I haven't posted anything in awhile...school and loads of other stuff kind of drained my creativity :\ This idea has been in my head for awhile; I tried doing a short story first, then I came across a playwriting competition that required the play to be focused on some sort of disability, and...this came out. (I missed the deadline, but oh well.)
All comments, suggestions, real-life experiences are more than welcome :)
Sarah, a sixteen-year-old former figure skater grappling with her paraplegia
Doctor 1, in charge of Sarah's recovery, can be portrayed by a male or female actor
Mrs. Jones, Sarah's mother, who has devoted much of her life to Sarah's skating
Mr. Jones, Sarah's father, an average middle-class man, supportive of his family
Betty, an elderly woman sharing the hospital room with Sarah
Lauren, one of Sarah's friends from the rink
Julie, a five-year-old girl whom Sarah meets at the ice rink
Setting: The stage is dark. On stage right, seated on opposite sides of DOCTOR 1's desk, DOCTOR 1, MRS. JONES, and MR. JONES. MRS. JONES has her wrist bandaged. Through the darkness, SARAH speaks matter-of-factly, with a slight hint of wistfulness.
SARAH: Ice. I'll never forget when I took my first faltering steps on it in my brown rental skates. I was only four years old, but I knew that I had fallen in love. That one skating session turned into group lessons, then a private coach, then long hours at the rink, competitions, beautiful sequined dresses. I had become a figure skater. (Lights slowly begin to come up on stage right. Sounds of a car veering off the road and crashing) But then—a patch of black ice one January morning—as I was going to the rink—a crash…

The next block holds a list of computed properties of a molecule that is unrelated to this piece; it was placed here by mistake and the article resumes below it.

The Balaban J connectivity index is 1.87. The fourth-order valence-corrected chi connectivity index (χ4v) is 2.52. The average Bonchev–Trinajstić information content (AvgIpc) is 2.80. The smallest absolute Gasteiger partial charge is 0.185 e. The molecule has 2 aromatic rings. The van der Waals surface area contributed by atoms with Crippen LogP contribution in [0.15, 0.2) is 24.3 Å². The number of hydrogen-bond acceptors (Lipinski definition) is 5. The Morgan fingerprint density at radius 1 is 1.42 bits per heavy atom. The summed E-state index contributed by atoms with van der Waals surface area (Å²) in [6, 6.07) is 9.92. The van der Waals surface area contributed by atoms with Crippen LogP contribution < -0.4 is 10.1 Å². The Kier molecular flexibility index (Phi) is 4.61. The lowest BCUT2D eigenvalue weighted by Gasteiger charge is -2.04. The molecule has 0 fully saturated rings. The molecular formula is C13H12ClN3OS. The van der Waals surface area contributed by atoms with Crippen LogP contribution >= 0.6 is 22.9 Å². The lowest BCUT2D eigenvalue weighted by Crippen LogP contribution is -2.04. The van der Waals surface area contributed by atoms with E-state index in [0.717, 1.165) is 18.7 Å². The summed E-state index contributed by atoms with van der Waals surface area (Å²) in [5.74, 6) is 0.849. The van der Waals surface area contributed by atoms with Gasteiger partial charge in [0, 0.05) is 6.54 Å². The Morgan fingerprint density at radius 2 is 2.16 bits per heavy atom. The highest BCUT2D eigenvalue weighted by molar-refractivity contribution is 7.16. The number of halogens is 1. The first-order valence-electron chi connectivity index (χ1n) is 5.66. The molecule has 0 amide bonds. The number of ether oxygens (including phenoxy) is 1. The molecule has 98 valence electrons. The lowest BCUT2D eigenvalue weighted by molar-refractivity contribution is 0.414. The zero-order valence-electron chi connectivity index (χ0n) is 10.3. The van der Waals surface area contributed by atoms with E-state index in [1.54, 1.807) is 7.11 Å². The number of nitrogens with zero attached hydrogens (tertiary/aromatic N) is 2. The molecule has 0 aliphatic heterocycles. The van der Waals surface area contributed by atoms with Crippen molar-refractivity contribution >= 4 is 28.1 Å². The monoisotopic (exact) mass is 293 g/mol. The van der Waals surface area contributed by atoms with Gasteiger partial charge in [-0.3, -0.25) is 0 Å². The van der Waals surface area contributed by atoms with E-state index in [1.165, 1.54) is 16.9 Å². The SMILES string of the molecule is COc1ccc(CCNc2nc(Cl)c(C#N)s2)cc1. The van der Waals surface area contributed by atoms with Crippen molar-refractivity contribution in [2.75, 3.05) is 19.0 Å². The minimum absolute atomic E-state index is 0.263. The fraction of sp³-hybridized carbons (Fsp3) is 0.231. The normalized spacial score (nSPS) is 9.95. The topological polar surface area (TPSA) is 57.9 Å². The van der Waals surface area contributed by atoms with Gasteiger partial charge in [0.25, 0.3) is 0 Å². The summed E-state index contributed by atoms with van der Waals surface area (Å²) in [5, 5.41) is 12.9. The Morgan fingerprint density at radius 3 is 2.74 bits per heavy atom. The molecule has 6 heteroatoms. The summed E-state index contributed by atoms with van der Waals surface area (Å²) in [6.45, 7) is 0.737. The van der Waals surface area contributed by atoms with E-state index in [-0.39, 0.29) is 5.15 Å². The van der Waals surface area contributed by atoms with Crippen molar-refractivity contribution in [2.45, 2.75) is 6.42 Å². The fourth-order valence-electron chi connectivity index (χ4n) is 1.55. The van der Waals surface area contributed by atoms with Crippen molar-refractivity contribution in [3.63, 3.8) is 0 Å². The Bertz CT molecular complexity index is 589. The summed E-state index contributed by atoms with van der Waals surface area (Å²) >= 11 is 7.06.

DOCTOR 1: Thank you for coming in, Mr. and Mrs. Jones. Sarah has been making progress. (A slightly uncomfortable pause) But the radiologist and I took a look at her X-rays, and I…in the accident, Sarah's spinal cord was injured…right here. (The DOCTOR turns an X-ray toward SARAH's PARENTS and points out the location) The thoracic level. Sarah will still have full use of her upper body. But below the hips, she has lost motor and sensory function. (MRS. JONES crumples against her husband, quietly absorbing the news. MR. JONES tries to console her, then addresses the DOCTOR.)
MR. JONES: There's—nothing that you can do?
DOCTOR 1: We've tried everything we can. She will need to be in a wheelchair, have physical therapy sessions. I'm so sorry. (The lights fade.)
Setting: The same day. SARAH's hospital room, center stage. SARAH is sleeping. Nearby are a couple of chairs. Upstage from the bed, a curtain divider separates SARAH from BETTY.
As the lights come up, MR. and MRS. JONES enter. They pull chairs closer to SARAH's bed and sit down. Gently, MRS. JONES touches her daughter's hand. SARAH awakens, but is too feeble to move.
SARAH: (her voice a croak) Mom? (MR. and MRS. JONES quickly stand up.)
MRS. JONES: Yes, dear? We're both here.
SARAH: Did you talk to the doctor?
MRS. JONES: Yes…
SARAH: I'll be alright, right? (She manages a smile) I haven't landed my double axel yet. I told you, and Dad, and Coach that I was gonna do it. (Her PARENTS look at each other. Quick fade to black.)